Collecting bottles, tossing leftovers, taking out the garbage
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That year, all our fathers had died or were getting ready to, and they were not taking it well, that is for sure.
The ones who had died seemed, perhaps, a little pissed off. Juju’s dead pop, a former journalist, joined her for coffee every morning to complain about the newspaper: “They’ve cut delivery to three days a week? How does a daily go to three days? Is there any actual news in that thing?”
Ben’s dead dad, a retired PR guy, ranted about how he had no social-media access. How could he call attention to all this shit the Republicans were pulling if he couldn’t repost op-eds? And why can’t dead men use Instagram or Twitter? When Ben’s dad finally managed to hack into his old accounts, Ben refused to like his posts. He would not encourage that kind of behavior.
Anaiya’s father, gone six months, was only mildly angry. He wouldn’t come into her house, but he’d sit on an old wine barrel in the garden and flick Japanese beetles off the raspberry bush. His flicks were hard sometimes, and his finger made a loud pop when it connected with the beetle, but it was the best berry crop she’d had in years.
Cortez’s passed-away papa wasn’t angry; he was lonely. He wanted only to come to the kids’ soccer practice, but Cortez’s husband, Joey, was having none of it: “I’m not sharing our car with a dead man.” Then he relented, given that Papa just wanted to be near his family. “Tell him to meet us there,” Joey said. “We’ll bring him a camping chair. He can take pictures.”
Our fathers died from stage-IV lung cancer or falls from Parkinson’s on the concrete sidewalks in front of our houses. They had heart attacks and high blood pressure and strokes. They missed their physicals and missed the symptoms that led to colon cancer. They had trips to urgent care and calls to 911. They were in ICUs and had DNRs. Occasionally they expired in their sleep, and we’d take care of the surviving spouse, the sibling, the mother, the third wife, the late-in-life boyfriend. We’d organize the memorial brunch at the house, or the reception at Christ Episcopal, or the late-night gathering at Community Inn. We’d raise our glasses to Walter or Emir or Doug.
And then they were gone. Buried in family plots. Cremated and kept in a dented coffee can in the trunk of a daughter’s car. Scattered from a boat off the Oregon coast or zipped in a sandwich bag and toted into the Sawtooth Mountains. A stream, we said. We’d leave them by a stream.
Those fathers still alive often appeared a little stunned. In the hospital they’d complain about the food or being cold all the time. They’d don bathrobes and grippy socks and walk hopeful circuits with their IV poles around the nurses’ station, trying to glimpse the outside world. “Some trees! Why doesn’t anyone think about bringing trees in here?” At home they’d wake from naps and ask if we still remembered the road trip to the Grand Coulee Dam the summer we turned five. Breathless with nostalgia, they’d recall the time all the kids puked in the car on the way to school.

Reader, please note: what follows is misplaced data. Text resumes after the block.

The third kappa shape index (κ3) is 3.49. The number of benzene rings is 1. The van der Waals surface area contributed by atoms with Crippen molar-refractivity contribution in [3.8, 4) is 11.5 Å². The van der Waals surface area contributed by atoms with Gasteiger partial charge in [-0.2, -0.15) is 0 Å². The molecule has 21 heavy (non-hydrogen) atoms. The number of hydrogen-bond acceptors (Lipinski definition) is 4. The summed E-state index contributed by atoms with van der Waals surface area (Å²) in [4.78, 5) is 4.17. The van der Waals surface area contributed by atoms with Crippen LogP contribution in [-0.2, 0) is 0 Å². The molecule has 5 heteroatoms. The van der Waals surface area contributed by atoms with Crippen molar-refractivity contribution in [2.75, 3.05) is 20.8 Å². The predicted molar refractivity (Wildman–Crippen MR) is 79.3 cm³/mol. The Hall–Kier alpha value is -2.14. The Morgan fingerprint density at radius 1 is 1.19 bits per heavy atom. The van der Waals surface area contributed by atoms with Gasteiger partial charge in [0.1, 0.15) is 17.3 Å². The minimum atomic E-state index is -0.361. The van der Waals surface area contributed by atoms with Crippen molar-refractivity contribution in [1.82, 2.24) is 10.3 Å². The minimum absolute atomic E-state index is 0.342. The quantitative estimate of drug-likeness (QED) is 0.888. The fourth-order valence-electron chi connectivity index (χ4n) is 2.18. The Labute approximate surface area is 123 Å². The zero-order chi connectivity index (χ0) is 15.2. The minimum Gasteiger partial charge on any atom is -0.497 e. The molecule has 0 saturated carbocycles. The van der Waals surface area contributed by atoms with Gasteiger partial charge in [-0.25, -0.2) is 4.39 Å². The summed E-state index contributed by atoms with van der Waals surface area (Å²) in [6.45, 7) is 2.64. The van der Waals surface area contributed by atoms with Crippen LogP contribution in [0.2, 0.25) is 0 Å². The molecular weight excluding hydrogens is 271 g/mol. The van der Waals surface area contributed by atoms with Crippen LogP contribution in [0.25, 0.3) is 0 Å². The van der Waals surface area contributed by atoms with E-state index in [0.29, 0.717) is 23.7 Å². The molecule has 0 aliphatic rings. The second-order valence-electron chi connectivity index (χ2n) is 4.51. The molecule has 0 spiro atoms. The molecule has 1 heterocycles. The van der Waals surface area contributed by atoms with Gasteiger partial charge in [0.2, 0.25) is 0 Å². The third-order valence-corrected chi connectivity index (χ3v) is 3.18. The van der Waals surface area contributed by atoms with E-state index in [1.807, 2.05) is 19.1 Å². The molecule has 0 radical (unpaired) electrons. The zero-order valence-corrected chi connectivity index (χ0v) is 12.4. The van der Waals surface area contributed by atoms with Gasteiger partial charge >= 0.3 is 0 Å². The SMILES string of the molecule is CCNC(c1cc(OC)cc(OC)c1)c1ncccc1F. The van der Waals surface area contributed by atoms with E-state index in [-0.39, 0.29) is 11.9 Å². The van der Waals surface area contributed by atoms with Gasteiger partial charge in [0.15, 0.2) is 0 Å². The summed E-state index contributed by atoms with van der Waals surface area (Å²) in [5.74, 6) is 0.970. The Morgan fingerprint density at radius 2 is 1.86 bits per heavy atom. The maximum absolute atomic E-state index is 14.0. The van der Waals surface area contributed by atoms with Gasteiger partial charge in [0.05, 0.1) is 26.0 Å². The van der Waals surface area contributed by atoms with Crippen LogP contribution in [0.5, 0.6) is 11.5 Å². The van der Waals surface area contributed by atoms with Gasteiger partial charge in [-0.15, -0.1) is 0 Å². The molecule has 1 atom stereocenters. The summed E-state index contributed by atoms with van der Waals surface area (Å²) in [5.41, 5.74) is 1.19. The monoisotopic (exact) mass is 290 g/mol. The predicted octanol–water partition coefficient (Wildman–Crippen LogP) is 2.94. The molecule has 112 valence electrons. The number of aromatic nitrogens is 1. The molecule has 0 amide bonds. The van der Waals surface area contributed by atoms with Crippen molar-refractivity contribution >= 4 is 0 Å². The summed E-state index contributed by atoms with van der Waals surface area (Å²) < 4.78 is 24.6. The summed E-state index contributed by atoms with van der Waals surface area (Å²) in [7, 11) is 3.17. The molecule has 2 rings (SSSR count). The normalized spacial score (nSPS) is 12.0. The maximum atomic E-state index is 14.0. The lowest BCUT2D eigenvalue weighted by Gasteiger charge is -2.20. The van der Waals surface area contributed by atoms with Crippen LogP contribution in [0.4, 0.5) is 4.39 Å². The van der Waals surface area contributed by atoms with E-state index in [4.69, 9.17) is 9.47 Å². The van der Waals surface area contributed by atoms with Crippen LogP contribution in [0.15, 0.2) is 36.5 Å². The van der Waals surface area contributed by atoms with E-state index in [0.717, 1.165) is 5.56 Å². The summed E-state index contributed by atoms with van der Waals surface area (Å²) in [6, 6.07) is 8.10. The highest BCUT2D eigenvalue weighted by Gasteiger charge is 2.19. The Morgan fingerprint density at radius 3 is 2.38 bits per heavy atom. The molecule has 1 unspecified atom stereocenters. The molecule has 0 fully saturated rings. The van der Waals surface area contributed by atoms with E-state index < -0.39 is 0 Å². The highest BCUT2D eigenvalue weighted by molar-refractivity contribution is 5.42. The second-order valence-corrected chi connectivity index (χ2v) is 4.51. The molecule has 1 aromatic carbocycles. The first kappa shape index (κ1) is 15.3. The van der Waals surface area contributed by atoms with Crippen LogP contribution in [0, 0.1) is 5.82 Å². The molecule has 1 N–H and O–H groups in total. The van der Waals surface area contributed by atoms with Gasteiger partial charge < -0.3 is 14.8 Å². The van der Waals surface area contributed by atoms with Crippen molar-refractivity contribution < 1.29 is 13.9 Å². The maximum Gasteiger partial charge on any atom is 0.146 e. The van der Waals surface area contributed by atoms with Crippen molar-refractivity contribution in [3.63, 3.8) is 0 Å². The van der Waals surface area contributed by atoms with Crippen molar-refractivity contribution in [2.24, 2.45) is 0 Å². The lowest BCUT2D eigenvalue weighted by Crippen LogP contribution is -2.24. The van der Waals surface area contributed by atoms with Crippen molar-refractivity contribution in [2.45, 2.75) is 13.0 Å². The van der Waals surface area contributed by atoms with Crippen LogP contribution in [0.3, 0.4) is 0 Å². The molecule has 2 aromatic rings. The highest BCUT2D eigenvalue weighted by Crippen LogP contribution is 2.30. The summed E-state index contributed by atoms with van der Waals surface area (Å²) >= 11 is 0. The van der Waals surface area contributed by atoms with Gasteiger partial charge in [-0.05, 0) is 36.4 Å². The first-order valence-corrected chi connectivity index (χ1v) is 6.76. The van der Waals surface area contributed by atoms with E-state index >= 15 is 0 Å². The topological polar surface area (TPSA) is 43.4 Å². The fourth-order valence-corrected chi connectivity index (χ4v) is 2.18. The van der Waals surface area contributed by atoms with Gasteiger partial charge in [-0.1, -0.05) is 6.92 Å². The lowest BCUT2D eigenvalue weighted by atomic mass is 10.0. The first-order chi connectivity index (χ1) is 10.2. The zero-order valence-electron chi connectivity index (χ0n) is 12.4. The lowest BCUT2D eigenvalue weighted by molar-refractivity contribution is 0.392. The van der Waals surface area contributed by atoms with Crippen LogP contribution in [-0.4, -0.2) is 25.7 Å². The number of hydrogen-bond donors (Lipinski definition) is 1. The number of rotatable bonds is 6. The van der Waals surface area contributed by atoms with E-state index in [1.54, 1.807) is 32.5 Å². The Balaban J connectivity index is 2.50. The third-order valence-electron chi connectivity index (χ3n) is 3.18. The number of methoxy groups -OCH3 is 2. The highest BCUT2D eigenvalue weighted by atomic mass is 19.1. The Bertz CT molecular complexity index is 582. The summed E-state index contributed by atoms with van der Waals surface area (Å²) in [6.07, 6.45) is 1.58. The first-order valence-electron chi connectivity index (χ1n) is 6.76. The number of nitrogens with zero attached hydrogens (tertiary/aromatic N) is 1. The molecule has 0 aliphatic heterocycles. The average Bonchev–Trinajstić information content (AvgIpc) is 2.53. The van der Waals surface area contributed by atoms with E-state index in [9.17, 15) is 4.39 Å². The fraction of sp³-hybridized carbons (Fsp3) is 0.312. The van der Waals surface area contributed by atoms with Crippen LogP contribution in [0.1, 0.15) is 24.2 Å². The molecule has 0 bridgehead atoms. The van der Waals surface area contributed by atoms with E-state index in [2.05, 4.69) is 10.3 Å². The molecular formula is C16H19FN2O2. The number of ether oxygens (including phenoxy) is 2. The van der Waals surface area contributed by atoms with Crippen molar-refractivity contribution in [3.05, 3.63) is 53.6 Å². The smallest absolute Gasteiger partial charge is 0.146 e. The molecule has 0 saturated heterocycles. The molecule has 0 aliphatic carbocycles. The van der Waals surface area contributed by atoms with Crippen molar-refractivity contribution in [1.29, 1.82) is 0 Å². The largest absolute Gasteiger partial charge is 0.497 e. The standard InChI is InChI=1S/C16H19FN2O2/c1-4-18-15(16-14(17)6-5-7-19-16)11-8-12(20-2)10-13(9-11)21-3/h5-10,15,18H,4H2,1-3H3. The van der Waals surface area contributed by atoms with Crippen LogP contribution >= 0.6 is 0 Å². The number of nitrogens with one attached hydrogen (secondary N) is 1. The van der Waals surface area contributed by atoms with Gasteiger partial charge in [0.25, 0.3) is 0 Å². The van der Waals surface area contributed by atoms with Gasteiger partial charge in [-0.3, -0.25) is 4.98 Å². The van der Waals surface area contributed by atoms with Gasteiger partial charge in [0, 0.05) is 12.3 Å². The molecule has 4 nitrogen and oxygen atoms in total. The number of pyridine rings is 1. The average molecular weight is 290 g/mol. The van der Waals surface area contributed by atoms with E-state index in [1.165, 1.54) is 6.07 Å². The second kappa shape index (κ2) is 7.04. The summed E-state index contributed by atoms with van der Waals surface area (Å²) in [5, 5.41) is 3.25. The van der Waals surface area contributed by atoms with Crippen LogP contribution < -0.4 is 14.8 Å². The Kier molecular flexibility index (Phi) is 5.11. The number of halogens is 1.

That year, we all had stories: The dads who waited to die until we left for London. The dads who offered to do magic tricks for the hospice staff. The dads who ran three miles every morning until the one day they didn’t. The dads who’d basically stopped eating (but not cracking jokes) and still couldn’t admit their time was almost up. The dads who yelled at the nurses. The dads who prefaced each request with a sweet Excuse me? The dads we hadn’t seen in years. The dads who teared up and grabbed our sweaty hands every time we visited. The dads who wanted to talk about the day they first saw us. Oh! That could get them going for hours.
Those silly men who once dropped ice cubes down the backs of our shirts; who agreed to be PTA presidents when no one else would; who yelled at us to keep our bedroom doors open; who chaperoned our dances and showed us how to change the oil, change the tire, and adjust the timing on the 1968 Volkswagen Bug that still had some good years left. The men who tore up our college-tuition checks when we broke our curfew. The men who sent silver charms as apologies for three months of not speaking to us. The men who handed the phones to our mothers when we told them no, we were not getting married; we were moving in with our girlfriends.
That year, all our fathers had died or were getting ready to. They wore comfortable shoes and white cotton undershirts. They lost so much weight that their pants sagged. They stayed in pajamas all day. They ran half-marathons. They played the trumpet. They cooked clam chowder. They hung out at the liquor store. Sometimes they shaved, and sometimes they didn’t. They stopped going on walks, stopped showering. They wrote letters to their grandchildren that began, “When we went to the NASCAR race last year,” even though it had been four years.
We moved them closer to us, or made arrangements for live-in care.
We stopped by the rehab center every morning to feed them breakfast.
We avoided stopping by.
We called every night.
We waited weeks to call.
We sat by their bedsides in the dark and played their favorite music: a mix CD we’d made for them years ago. We thought they’d be fine. We refused to imagine what came next.
Meighan L. Sharp